Background

Tuesday, December 18, 2012

Personalized Christmas Stocking

40 weeks is a long time.... I have been crafting to help pass the time and keep my mind busy. My friend Robin offered up a Christmas stocking sewing challenge which I eagerly jumped on. I have to say that it came together really quickly. Here is the finished product! 



Christmas Stocking Tutorial

Supplies
1/2 Yard Main Stocking Fabric 
1/2 Yard Quilted Fabric for Stocking Lining
1/4 Yard Stocking Rim Fabric
Assorted Ribbon for Stocking Closure (optional)
Coordinating Thread
Cutting Mat/Scissors/Rotary Cutter
Freezer Paper

Note: Embroidery machine used to create personalization. If you do not have an embroidery machine, there are several options for creating personalized items, such as iron-on letters, hand stitching, fabric paints/pens, etc.

Creating Patterns: 

Step 1: Create Stocking Pattern - Using your freezer paper, start by drawing out your stocking shape. Be sure to include a 1/4 seam allowance on all sides. My finished stocking for example measured approx. 14'' long from top to toe and was approx. 8'' wide across the top. 

Step 2: Create Rim Pattern - Your rim should be approximately 1/4 the size of your stocking. Be sure to include a 1/4 seam allowance on all sides. My finished rim measured approx. 3.5'' tall and 8'' wide. 

Cutting out Pieces:

Step 3: With pretty sides facing each other, fold your main stocking fabric in half and pin together in various places. Now iron on your freezer paper stocking pattern and cut along the pattern. Peel off freezer paper pattern and store for future use. You will now have two pieces which will be the front and back of your stocking.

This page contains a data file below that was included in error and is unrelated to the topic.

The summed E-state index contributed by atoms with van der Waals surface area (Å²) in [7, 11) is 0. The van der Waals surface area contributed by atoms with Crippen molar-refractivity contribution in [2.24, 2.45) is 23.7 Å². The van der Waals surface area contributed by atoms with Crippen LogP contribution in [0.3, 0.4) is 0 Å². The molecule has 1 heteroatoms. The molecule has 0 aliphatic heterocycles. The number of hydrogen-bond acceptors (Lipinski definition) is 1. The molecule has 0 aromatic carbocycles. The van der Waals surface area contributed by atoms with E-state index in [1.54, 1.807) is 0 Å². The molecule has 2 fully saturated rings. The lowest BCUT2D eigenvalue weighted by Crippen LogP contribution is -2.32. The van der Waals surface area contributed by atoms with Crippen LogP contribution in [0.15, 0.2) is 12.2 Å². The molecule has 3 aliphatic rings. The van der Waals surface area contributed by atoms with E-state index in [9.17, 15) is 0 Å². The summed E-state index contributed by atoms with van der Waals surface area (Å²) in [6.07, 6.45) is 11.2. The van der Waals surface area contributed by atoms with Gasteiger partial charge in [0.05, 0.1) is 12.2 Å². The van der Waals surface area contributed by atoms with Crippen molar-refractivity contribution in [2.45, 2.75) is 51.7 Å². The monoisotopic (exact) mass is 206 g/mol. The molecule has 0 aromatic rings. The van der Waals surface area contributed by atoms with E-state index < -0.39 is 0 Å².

Step 4: Follow Step 3 above with the quilted fabric being used for your lining.

Step 5: Taking your Rim fabric, fold it pretty sides together once, and then again (in the same direction) then pin together in various places. Now iron on your freezer paper rim pattern, with the long edge along the fold. Cut around the sides and top edge, but not along the folded edge. Remove pattern and store for future use. You will now have one large piece of fabric, fold once in half and cut along the folded edge to create two equal size pieces. 

Optional Step: If using an embroidery machine, this is when you should personalize your rim.

Assembling Stocking, Liner and Rim:

Step 6: Using your two pieces of main stocking fabric with the pretty sides facing each other, align the edges and pin together. Using a 1/4 seam, sew along the edge of your main fabric. Do not sew across the stocking opening at the top. Turn right side out and press seams with a warm iron. This will now be referred to as the Stocking.

Step 7: Using your two pieces of quilted lining fabric with the pretty sides facing each other, align the edges and pin together. Using a 1/4 seam, starting on the outside edge of your lining, sew approx. 2 inches and lock stitches. Leave a 2-3 inch area along your edge unsewn. Resume sewing immediately below your 2-3 unsewn edge and complete stitching around remainder of lining. Do not sew across the stocking opening at the top. Do not turn right side out. This will now be referred to as the Stocking Lining.

Step 8: Take your stocking, with pretty sides facing out, stuff into stocking lining. Align raw edges along the top and side seams. Pin and using a 1/4 seam, sew along the top edge completely.

Step 9: Locate your 2-3 inch unsewn area on the stocking lining. Now pull the entire stocking through this hole, lining included.